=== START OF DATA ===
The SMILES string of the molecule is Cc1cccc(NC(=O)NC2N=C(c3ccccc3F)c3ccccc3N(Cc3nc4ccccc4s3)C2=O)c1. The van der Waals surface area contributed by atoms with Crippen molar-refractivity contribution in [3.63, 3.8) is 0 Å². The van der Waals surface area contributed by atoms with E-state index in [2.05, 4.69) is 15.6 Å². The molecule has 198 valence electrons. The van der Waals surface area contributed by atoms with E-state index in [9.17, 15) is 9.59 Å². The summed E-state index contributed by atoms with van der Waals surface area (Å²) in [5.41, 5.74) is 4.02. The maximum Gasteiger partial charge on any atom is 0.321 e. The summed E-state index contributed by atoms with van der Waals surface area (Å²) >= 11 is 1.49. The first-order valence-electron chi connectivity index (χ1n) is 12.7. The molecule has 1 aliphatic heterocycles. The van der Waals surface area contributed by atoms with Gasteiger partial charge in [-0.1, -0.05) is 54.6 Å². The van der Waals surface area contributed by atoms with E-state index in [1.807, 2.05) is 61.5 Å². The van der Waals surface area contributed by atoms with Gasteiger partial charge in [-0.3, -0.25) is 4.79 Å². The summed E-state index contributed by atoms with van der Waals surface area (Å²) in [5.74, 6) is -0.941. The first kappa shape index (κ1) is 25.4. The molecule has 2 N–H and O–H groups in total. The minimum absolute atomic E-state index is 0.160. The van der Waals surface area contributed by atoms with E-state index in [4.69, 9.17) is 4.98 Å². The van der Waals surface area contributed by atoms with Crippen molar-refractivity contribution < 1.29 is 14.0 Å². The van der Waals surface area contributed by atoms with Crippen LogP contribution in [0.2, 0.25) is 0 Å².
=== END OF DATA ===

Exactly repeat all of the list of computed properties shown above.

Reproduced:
The SMILES string of the molecule is Cc1cccc(NC(=O)NC2N=C(c3ccccc3F)c3ccccc3N(Cc3nc4ccccc4s3)C2=O)c1. The van der Waals surface area contributed by atoms with Crippen molar-refractivity contribution in [3.63, 3.8) is 0 Å². The van der Waals surface area contributed by atoms with E-state index in [2.05, 4.69) is 15.6 Å². The molecule has 198 valence electrons. The van der Waals surface area contributed by atoms with E-state index in [9.17, 15) is 9.59 Å². The summed E-state index contributed by atoms with van der Waals surface area (Å²) in [5.41, 5.74) is 4.02. The maximum Gasteiger partial charge on any atom is 0.321 e. The summed E-state index contributed by atoms with van der Waals surface area (Å²) >= 11 is 1.49. The first-order valence-electron chi connectivity index (χ1n) is 12.7. The molecule has 1 aliphatic heterocycles. The van der Waals surface area contributed by atoms with Gasteiger partial charge in [-0.1, -0.05) is 54.6 Å². The van der Waals surface area contributed by atoms with E-state index in [1.807, 2.05) is 61.5 Å². The van der Waals surface area contributed by atoms with Gasteiger partial charge in [-0.3, -0.25) is 4.79 Å². The summed E-state index contributed by atoms with van der Waals surface area (Å²) in [5.74, 6) is -0.941. The first kappa shape index (κ1) is 25.4. The molecule has 2 N–H and O–H groups in total. The minimum absolute atomic E-state index is 0.160. The van der Waals surface area contributed by atoms with E-state index in [4.69, 9.17) is 4.98 Å². The van der Waals surface area contributed by atoms with Crippen molar-refractivity contribution < 1.29 is 14.0 Å². The van der Waals surface area contributed by atoms with Crippen LogP contribution in [0.2, 0.25) is 0 Å².